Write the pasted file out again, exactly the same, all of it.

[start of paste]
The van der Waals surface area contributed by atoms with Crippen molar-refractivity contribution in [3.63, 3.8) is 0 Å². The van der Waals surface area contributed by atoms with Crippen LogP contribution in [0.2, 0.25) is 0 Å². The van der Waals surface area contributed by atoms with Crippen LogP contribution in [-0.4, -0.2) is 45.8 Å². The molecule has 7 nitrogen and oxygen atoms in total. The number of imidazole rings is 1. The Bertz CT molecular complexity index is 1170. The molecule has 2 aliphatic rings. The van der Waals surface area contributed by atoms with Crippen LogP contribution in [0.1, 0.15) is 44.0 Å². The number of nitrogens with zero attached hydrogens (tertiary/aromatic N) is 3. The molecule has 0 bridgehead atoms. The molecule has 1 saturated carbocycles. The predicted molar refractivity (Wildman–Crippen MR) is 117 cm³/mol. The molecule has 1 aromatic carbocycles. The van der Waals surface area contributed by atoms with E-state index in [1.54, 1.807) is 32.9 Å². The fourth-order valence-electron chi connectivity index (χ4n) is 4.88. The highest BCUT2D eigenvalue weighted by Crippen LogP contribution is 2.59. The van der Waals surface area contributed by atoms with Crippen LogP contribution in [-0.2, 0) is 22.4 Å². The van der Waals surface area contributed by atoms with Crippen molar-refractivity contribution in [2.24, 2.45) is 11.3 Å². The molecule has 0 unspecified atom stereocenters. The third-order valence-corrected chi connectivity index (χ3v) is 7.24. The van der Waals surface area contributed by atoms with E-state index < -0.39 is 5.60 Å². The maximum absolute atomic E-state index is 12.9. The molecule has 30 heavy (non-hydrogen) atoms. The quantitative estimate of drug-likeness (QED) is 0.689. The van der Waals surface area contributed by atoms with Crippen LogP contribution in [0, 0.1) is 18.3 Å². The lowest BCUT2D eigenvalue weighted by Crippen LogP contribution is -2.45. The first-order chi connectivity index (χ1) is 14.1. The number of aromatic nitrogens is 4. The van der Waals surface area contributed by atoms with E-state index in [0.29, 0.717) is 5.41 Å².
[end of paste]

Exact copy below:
The van der Waals surface area contributed by atoms with Crippen molar-refractivity contribution in [3.63, 3.8) is 0 Å². The van der Waals surface area contributed by atoms with Crippen LogP contribution in [0.2, 0.25) is 0 Å². The van der Waals surface area contributed by atoms with Crippen LogP contribution in [-0.4, -0.2) is 45.8 Å². The molecule has 7 nitrogen and oxygen atoms in total. The number of imidazole rings is 1. The Bertz CT molecular complexity index is 1170. The molecule has 2 aliphatic rings. The van der Waals surface area contributed by atoms with Crippen LogP contribution in [0.1, 0.15) is 44.0 Å². The number of nitrogens with zero attached hydrogens (tertiary/aromatic N) is 3. The molecule has 0 bridgehead atoms. The molecule has 1 saturated carbocycles. The predicted molar refractivity (Wildman–Crippen MR) is 117 cm³/mol. The molecule has 1 aromatic carbocycles. The van der Waals surface area contributed by atoms with E-state index in [1.54, 1.807) is 32.9 Å². The fourth-order valence-electron chi connectivity index (χ4n) is 4.88. The highest BCUT2D eigenvalue weighted by Crippen LogP contribution is 2.59. The van der Waals surface area contributed by atoms with Crippen LogP contribution in [-0.2, 0) is 22.4 Å². The van der Waals surface area contributed by atoms with Crippen molar-refractivity contribution in [2.24, 2.45) is 11.3 Å². The molecule has 0 unspecified atom stereocenters. The third-order valence-corrected chi connectivity index (χ3v) is 7.24. The van der Waals surface area contributed by atoms with E-state index < -0.39 is 5.60 Å². The maximum absolute atomic E-state index is 12.9. The molecule has 30 heavy (non-hydrogen) atoms. The quantitative estimate of drug-likeness (QED) is 0.689. The van der Waals surface area contributed by atoms with Crippen LogP contribution in [0, 0.1) is 18.3 Å². The lowest BCUT2D eigenvalue weighted by Crippen LogP contribution is -2.45. The first-order chi connectivity index (χ1) is 14.1. The number of aromatic nitrogens is 4. The van der Waals surface area contributed by atoms with E-state index in [0.29, 0.717) is 5.41 Å².